“Good afternoon,” began the voice on my answering machine. “My name is Mary Margaret Graham — like the crackers! I am 91 years of age. I can still drive, and I walk without a cane. But I am getting older.
“I would like to ask,” the message continued, “what is the best kind of dry cereal that I can buy in a box that has some nutrition connected with it? And not a lot of salt. One that’s going to give me energy and vitality and doesn’t take too long to prepare. I have been boiling my own oatmeal and putting raisins in it. Thank you for taking the time to answer this.”
Very good question, Mrs. Graham. Here are some guidelines I would recommend:
Whole grain is the primary ingredient. Whole grain means the whole kernel of the grain is present in the product. That includes the bran (fiber), endosperm (energy source) and germ (vitamins and minerals).
Less than 140 milligrams of sodium per serving. That’s the official definition of a low sodium food according to the U.S. Food and Drug Administration. Good news. Cereal makers are now voluntarily lowering the sodium in many of their products.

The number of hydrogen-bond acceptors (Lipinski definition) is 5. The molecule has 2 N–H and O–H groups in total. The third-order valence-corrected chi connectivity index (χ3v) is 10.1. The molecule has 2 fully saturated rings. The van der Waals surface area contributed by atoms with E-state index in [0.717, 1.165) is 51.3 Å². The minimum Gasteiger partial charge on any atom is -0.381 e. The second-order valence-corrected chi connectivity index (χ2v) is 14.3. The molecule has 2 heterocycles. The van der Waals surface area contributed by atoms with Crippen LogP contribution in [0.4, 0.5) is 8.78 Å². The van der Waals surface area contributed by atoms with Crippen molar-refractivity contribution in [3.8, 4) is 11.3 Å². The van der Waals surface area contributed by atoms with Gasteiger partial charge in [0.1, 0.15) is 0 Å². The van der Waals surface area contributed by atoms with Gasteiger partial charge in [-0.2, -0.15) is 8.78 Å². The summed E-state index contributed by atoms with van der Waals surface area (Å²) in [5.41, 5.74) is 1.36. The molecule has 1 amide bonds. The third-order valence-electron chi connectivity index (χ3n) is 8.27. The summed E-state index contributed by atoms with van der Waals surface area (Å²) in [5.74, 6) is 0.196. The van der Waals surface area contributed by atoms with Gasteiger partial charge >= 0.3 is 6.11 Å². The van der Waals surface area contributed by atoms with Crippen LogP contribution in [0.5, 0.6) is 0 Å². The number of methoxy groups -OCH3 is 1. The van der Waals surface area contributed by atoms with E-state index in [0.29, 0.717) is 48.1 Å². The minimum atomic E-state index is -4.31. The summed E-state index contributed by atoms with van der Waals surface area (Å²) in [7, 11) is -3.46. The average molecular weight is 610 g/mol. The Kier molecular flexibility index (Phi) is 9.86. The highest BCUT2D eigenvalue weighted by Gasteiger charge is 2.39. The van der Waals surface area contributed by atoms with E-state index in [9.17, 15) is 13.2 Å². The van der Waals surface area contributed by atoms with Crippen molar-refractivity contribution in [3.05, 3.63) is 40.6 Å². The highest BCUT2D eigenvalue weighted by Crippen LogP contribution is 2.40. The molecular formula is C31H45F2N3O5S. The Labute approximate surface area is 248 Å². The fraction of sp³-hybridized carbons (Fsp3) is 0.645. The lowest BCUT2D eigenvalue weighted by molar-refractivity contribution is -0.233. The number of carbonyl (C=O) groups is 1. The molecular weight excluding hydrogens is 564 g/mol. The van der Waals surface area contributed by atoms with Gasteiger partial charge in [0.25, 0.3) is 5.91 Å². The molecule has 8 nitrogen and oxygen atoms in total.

At least 2 to 3 grams of dietary fiber per serving. You can find this information on any Nutrition Facts label. If a cereal has less than 2 grams of fiber in a serving, find something else.
At least 3 grams of protein per serving. Not that cereal is your primary source of protein. But new research suggests a higher amount of protein at breakfast might help you stay slim. Another way you can add protein to your cereal at breakfast: Add milk, yogurt or nuts (unsalted, of course).
Your cooked oatmeal is a great option as well with whole grain oats, no sodium, 4 grams of fiber and 5 grams of protein per serving. Your raisins add even more fiber and some natural fruit sugar for energy. And if you add milk to your cereal, you’ll get even more protein at breakfast.
With the enthusiasm in your voice, Mrs. Graham, I’d say you’ve been doing pretty well in the nutrition department for the past 91 years. Thanks for the call.